Are your more of a Banana or a Neanderthal?

I was recently asked, in a comment after a blog post, this question.

"If Neanderthal DNA is 99.8% identical to modern human then when we look at a person’s DNA and say they have 1-4% Neanderthal, how do we know the rest of it isn’t Neanderthal as well since the rest of their DNA is identical??"

The short answer to that question is we have 100% the same DNA as Neanderthals which includes 100% of same genes. That is the truth of it right there.  How can I make that statement?  Read on to see.

In the Beginning

I believe it’s important when studying evolution to have a basic understanding of genetics and how changes can occur through time.  In order to get an overview of how evolutionary change occurs we’ll start at the beginning.

The whole thing about DNA and genes and how closely we are to Neanderthals can be confusing for sure and the reason for that is mostly because the terms DNA, genes, genomes, base pairs, etc. and the roles they play are not fully understood by most people and plus the perspective you can look at it from varies too depending on how you want to make it look ( just like anything else, it’s called spin in the political world ).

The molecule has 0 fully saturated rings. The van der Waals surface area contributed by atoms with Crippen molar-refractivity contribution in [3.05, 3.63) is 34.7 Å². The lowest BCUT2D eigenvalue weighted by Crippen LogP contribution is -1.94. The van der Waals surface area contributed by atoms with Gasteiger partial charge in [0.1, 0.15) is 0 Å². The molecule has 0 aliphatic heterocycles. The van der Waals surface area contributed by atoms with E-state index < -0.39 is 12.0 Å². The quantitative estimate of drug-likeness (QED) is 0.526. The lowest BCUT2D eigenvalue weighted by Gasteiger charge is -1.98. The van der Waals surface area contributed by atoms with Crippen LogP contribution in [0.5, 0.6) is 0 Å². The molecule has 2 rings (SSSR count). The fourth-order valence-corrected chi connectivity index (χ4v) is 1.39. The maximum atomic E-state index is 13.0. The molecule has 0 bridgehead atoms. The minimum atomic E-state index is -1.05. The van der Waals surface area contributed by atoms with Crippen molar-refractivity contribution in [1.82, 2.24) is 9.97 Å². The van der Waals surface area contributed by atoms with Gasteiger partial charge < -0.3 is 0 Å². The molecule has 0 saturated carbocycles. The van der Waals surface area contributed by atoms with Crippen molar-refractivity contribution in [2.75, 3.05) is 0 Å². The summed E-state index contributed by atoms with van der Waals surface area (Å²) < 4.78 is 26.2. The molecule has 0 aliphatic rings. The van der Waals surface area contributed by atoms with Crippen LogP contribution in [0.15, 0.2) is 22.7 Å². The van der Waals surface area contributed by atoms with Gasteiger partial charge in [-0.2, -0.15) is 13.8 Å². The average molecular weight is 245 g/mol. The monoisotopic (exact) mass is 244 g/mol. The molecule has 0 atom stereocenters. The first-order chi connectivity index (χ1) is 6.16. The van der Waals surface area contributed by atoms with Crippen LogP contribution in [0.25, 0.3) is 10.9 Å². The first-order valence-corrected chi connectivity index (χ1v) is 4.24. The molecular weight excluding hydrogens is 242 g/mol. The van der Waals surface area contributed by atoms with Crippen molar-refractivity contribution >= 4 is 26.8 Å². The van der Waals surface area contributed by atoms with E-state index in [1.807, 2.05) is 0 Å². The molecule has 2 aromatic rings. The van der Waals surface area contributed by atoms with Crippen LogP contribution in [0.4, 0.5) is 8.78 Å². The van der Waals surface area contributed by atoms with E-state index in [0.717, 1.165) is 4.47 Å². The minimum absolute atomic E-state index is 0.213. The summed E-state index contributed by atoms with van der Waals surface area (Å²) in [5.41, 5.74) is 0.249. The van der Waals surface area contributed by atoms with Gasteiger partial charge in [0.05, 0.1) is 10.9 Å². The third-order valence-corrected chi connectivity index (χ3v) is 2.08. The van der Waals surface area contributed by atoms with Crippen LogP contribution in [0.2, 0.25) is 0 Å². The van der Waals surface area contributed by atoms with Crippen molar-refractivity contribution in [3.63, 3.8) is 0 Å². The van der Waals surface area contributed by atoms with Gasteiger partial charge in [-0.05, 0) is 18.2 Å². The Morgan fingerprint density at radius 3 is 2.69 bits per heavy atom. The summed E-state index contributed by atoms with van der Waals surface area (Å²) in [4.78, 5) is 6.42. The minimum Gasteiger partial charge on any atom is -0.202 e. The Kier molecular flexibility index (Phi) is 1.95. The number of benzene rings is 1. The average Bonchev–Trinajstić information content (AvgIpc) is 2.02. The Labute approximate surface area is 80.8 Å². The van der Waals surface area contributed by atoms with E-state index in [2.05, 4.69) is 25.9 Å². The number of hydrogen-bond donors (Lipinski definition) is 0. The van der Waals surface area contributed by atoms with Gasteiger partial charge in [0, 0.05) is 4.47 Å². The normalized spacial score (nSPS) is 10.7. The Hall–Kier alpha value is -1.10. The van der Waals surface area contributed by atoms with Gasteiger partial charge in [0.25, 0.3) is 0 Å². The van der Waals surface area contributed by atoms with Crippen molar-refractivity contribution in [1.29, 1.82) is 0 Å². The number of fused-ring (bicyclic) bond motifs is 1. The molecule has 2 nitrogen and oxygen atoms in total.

Don’t go Bananas about this but…

Let’s just consider this, you share 50% of your DNA with bananas.  Yes, you are half banana, just ask your spouse or significant other.  You can google that right now and read all about it as it is a fun little thing that has made the rounds in science blogs, magazines and even mainstream news outlets.  However, it is not actually true, darn it.

smiling bananas

As far as your DNA goes you share 50% of it with your father and 50% with your mother and 50% with any and all children you have, that’s it, end of story.  Sorry, but your spouse is not 50% of a banana however plausible that seems to you.

So, what’s the deal then if all these reputable sources report that?  Is that total nonsense or what?  Well the short story is that humans do share in the neighborhood of 50% of our genes with plants and that includes bananas.  But genes only make up about 2% of our DNA so actually sharing 50% of our genes means we are only sharing 1% of our DNA with bananas not 50%. 

Still you might think, sharing 50% of our genes with a banana? What’s up with that?  And by the way how much of a banana is a Neanderthal anyway?  I am going to start at the beginning of this story and at the end you will be able to connect all the dots and have a clear understanding of the roles of DNA, genes and how similar we all are to each other and our closest hominin relatives, the Neanderthals. 

female Neanderthal in modern attirefemale Neanderthal in modern attire

All life on earth came from one source.